The case first came to court more than two years ago when a total of 55 newspaper editors challenged a company called Documentación de Medios, for using content as part of their press-clipping service.
The ruling means that, in future, any companies seeking to use newspaper material in a similar way will first need to get permission from the editor in question. More precisely, in the case of Documentación de Medios, the company was found to have been in breach of intellectual property rights and guilty of having used content, despite the opposition clearly expressed by the various newspapers.
The sentence also stated that existing agreements between press-clipping agencies and news associations were not in themselves sufficient to grant agencies the right to carry out news summaries or media cuttings without prior consent from the editor.
The editors association of Spanish newspapers, AEDE, said "legal boundaries within the sector have now been clarified and editors - not journalist associations - have been confirmed as the rightful owners of printed content."
The business of monitoring the media has proven to be a lucrative venture, both in Spain and abroad, but as the Documentación de Medios case demonstrates, not all media monitoring services operate with the necessary authorisation.
According to a report carried out by the AEDE in 2007, newspapers were losing an estimated 2.6% of circulation as a result of press-clipping companies. The same study also showed that around 36% of private and public businesses in Spain with a workforce of more than 200 people, received photocopies with a selection of cuttings published by the press.
Dating back to 1879, Spain's original copyright laws were influenced by the French system of the same period, where the likes of celebrated novelists such as Victor Hugo and Emile Zola, were behind a movement which sought to recognise and protect literary and artistic works. Today, the Berne Convention originally drawn up at the request of Hugo is still recognised as an internationally binding agreement governing copyright.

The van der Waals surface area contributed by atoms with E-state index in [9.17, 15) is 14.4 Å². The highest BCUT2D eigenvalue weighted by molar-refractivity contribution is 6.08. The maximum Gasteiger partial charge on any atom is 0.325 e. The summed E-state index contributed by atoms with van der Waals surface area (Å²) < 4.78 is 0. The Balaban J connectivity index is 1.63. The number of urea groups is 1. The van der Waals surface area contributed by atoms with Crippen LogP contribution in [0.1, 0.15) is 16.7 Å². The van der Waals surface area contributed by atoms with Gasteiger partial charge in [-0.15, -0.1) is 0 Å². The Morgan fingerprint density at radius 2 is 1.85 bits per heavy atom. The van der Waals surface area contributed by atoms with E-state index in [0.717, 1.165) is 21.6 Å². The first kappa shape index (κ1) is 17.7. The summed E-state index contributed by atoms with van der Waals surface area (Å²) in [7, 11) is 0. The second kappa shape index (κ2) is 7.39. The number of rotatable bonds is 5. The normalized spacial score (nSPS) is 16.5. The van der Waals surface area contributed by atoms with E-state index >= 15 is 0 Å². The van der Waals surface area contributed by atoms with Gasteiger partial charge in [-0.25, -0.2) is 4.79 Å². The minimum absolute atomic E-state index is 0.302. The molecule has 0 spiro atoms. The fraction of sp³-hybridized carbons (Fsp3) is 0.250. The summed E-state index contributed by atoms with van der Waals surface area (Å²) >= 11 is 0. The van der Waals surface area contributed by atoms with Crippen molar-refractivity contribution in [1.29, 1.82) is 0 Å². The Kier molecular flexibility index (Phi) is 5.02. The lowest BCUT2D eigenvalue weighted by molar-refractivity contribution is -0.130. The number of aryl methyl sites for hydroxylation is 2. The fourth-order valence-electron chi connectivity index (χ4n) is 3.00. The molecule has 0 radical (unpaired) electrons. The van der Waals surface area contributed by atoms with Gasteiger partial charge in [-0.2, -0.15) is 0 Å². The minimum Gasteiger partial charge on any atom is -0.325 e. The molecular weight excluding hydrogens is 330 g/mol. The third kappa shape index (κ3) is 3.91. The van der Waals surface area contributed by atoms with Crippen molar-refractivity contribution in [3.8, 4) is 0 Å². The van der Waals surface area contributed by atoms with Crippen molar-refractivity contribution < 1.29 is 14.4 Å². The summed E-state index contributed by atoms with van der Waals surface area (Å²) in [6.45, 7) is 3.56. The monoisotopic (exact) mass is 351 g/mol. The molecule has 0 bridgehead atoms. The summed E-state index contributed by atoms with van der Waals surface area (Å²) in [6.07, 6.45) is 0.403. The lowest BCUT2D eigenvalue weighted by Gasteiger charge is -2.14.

Earlier this month, the French courts saw through another type of intellectual property law, this time defining the rights of authors who publish work on the Internet. The anti-piracy bill was approved by a formidable majority of 189 compared to just 14 against. President Nicolas Sarkozy had made it know earlier in January, when he unveiled his newspaper bail-out plan, that he wanted to clamp down on Internet abuse. Responding to critics, French culture and communication minister Christine Albanel said at the time that "this draft law does not undermine any fundamental right," but will ensure the rights and works of authors are protected.
The ruling in Spain comes as Google has been criticised by many newspapers for revealing it plans to include advertising on its news pages. News aggregators, in general, are criticised by many within the media world for feeding off the work of others, although this is debated by the likes of Google who insist that - by driving traffic to news sites - they provide a fundamental service. It will be interesting to see how Spain's press and legal system aim to deal with these. In all likelihood, the press will strike while the iron is still hot.